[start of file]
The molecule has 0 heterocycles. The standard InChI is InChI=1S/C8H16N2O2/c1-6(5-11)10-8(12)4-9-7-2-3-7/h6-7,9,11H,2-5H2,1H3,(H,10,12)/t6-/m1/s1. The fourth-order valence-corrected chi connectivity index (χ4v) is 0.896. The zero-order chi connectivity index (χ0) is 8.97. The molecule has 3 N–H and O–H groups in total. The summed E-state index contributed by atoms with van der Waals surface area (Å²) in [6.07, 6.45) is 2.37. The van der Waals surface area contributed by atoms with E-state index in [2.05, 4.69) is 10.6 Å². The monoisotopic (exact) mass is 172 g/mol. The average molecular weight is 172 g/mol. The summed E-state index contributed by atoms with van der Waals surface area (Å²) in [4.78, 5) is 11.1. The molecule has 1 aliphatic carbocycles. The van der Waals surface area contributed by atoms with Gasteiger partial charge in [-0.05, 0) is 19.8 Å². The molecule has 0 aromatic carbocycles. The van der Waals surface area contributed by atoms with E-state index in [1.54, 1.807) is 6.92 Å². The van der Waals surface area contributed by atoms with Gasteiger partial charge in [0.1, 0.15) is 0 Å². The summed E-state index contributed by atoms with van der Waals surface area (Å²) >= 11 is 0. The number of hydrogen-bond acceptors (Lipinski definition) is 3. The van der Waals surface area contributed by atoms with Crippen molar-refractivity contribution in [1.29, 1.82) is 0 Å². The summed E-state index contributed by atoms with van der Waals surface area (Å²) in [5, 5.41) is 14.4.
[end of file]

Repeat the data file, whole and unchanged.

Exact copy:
The molecule has 0 heterocycles. The standard InChI is InChI=1S/C8H16N2O2/c1-6(5-11)10-8(12)4-9-7-2-3-7/h6-7,9,11H,2-5H2,1H3,(H,10,12)/t6-/m1/s1. The fourth-order valence-corrected chi connectivity index (χ4v) is 0.896. The zero-order chi connectivity index (χ0) is 8.97. The molecule has 3 N–H and O–H groups in total. The summed E-state index contributed by atoms with van der Waals surface area (Å²) in [6.07, 6.45) is 2.37. The van der Waals surface area contributed by atoms with E-state index in [2.05, 4.69) is 10.6 Å². The monoisotopic (exact) mass is 172 g/mol. The average molecular weight is 172 g/mol. The summed E-state index contributed by atoms with van der Waals surface area (Å²) in [4.78, 5) is 11.1. The molecule has 1 aliphatic carbocycles. The van der Waals surface area contributed by atoms with Gasteiger partial charge in [-0.05, 0) is 19.8 Å². The molecule has 0 aromatic carbocycles. The van der Waals surface area contributed by atoms with E-state index in [1.54, 1.807) is 6.92 Å². The van der Waals surface area contributed by atoms with Gasteiger partial charge in [0.1, 0.15) is 0 Å². The summed E-state index contributed by atoms with van der Waals surface area (Å²) >= 11 is 0. The number of hydrogen-bond acceptors (Lipinski definition) is 3. The van der Waals surface area contributed by atoms with Crippen molar-refractivity contribution in [1.29, 1.82) is 0 Å². The summed E-state index contributed by atoms with van der Waals surface area (Å²) in [5, 5.41) is 14.4.